- A few months later, he takes £2,000 out so there's £8,240 left.
Because he'd already used £10,240 of that year's deposit allowance, the maximum he could put into the account during the rest of the year is £5,000 - giving him a total of just £13,240 by the end of the year.
But since last autumn, there's been a subtle but important change. Now the limit is on how much we can increase the balance of the ISA, rather than how much we can deposit.
Savers who put the full £15,240 into their accounts, then want to access some of the money will be allowed to re-invest up to the amount they withdrew.
And in the case of savers who don't use the whole allowance at once:
- Dan puts £10,240 into his cash ISA.
- A few months later, he takes £2,000 out so there's £8,240 left.
- Two months later he puts that £2,000 back in, taking him back up to £10,240.
- Later in the year, he can put in a further £5,000 to make up the full £15,240.
As complicated as it seems, though, the ISA system is still a lot more simple than many other savings accounts and far more rewarding.
Compared to other savings accounts, the withdrawal penalty is small.
Can I have more than one cash ISA?
There's a limit of one cash ISA with one provider during one tax year.
However, since savers can open a new ISA every year, they could end up holding several ISAs from several providers.
It's important to note, though, that an ISA provider isn't for life: even allowances put away a few years ago can be moved to an ISA with a better rate of interest and remain tax free.
Find out more on making the move in this article.
Are ISAs safe?
Like all standard savings accounts, standard cash ISAs are protected under the Financial Services Compensation Scheme (FSCS).
The FSCS protects savings of up to £75,000 for every individual at each single institution.
While that covers most of the money most people will have, it could pose a problem for loyal types who are thinking of opening an ISA at a bank or building society where they already have a hefty chunk of savings.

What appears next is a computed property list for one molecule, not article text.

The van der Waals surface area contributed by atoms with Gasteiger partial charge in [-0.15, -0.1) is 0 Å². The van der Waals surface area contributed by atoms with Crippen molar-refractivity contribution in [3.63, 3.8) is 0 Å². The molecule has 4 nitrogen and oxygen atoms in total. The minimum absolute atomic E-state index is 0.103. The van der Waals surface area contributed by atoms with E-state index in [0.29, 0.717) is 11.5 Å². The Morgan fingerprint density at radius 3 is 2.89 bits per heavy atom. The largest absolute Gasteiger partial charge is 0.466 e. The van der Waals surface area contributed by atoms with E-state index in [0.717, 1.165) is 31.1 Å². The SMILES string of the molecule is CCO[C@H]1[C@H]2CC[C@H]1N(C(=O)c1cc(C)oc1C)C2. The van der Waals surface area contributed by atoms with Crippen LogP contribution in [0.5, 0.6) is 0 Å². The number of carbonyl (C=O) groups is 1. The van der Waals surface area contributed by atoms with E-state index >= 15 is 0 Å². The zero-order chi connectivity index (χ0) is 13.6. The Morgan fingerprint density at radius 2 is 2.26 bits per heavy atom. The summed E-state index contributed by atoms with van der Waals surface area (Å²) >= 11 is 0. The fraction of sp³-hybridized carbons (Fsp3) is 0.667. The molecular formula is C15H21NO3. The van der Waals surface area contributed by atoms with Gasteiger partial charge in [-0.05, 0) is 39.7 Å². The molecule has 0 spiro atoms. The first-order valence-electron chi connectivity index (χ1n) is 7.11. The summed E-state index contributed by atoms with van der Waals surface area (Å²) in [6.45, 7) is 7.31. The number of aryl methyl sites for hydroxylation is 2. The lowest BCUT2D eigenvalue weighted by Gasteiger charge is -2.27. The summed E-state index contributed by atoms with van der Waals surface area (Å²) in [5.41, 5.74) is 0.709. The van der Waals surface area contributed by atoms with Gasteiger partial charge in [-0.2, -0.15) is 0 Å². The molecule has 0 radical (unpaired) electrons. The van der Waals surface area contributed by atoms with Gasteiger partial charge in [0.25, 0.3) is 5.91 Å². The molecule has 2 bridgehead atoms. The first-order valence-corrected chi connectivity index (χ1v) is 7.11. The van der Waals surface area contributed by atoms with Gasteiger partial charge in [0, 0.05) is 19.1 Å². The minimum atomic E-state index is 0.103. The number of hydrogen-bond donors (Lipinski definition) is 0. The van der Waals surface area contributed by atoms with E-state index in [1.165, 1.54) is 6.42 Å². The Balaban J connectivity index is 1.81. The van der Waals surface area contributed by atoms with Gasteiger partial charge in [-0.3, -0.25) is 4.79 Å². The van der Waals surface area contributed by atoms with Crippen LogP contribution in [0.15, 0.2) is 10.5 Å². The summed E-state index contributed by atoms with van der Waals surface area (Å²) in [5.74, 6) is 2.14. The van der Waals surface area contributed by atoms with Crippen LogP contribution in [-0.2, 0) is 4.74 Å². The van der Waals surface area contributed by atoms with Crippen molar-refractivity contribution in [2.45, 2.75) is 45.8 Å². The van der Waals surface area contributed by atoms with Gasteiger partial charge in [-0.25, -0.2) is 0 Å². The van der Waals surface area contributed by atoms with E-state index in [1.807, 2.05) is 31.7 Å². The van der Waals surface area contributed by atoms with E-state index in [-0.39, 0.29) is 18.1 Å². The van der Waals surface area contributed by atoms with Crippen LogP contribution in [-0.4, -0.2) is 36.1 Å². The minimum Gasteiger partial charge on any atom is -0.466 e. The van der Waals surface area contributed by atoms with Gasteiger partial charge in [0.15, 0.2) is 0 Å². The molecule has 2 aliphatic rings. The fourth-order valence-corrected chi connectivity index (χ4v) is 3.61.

See our full guide to the FSCS for more details.
What about stocks and shares ISAs?
Most people focus on cash ISAs first because stocks and shares are usually intended as a longer term investment; they're certainly more complex.
With Stocks and Shares ISAs account holders will find it more difficult to freely withdraw their savings; the option is best suited to those who can afford to put their money away for at least five years.
In addition, since the stock market can fluctuate, there is no guarantee of the money invested growing, unlike the Cash ISA.
But those willing to take the risk could well see far greater returns than a cash ISA would ever offer, especially considering the poor interest rates we've continued to see throughout 2015 and into 2016.
All in all, though, it's easy to see why we're focusing on the cash option.
Is there a minimum age for ISA holders?
To have a cash ISA, customers must be 16. To hold a stocks and shares ISA they must be over 18.
Anyone under 16 can open a Junior ISA, however.
What about Junior ISAs?
Junior ISAs (JISAs) replaced the Child Trust Fund in November 2011.
They have a lower investment limit - £4,080 for 2016/17 - and a child can have a maximum of one cash JISA and one stocks and shares JISA - but otherwise they're very similar to adult ISAs, and the information on choosing and transferring accounts below will apply to them.
The accounts are less popular than cash ISAs, partly because people are less likely to know about them.
Note that, because of an interesting and continuing loophole, since 2014 16- and 17-year-olds have been able to open both a junior and an adult cash ISA, so their tax free allowance is £19,320 altogether.
As announced in the March 2013 Budget people with money in by now zombifying Child Trust Fund accounts are also allowed to move that cash to a Junior ISA.
There's more on how and why this might be a good idea in our guide here.
Choosing a cash ISA account
As we've noted above, cash ISAs can pay some of the highest interest rates among any savings account on the market.
But, unfortunately, it's not as simple as looking for the highest number sitting next to a percentage symbol.
Easy access vs fixed rates
Broadly, there are two kinds of cash ISA accounts: easy access and fixed rate.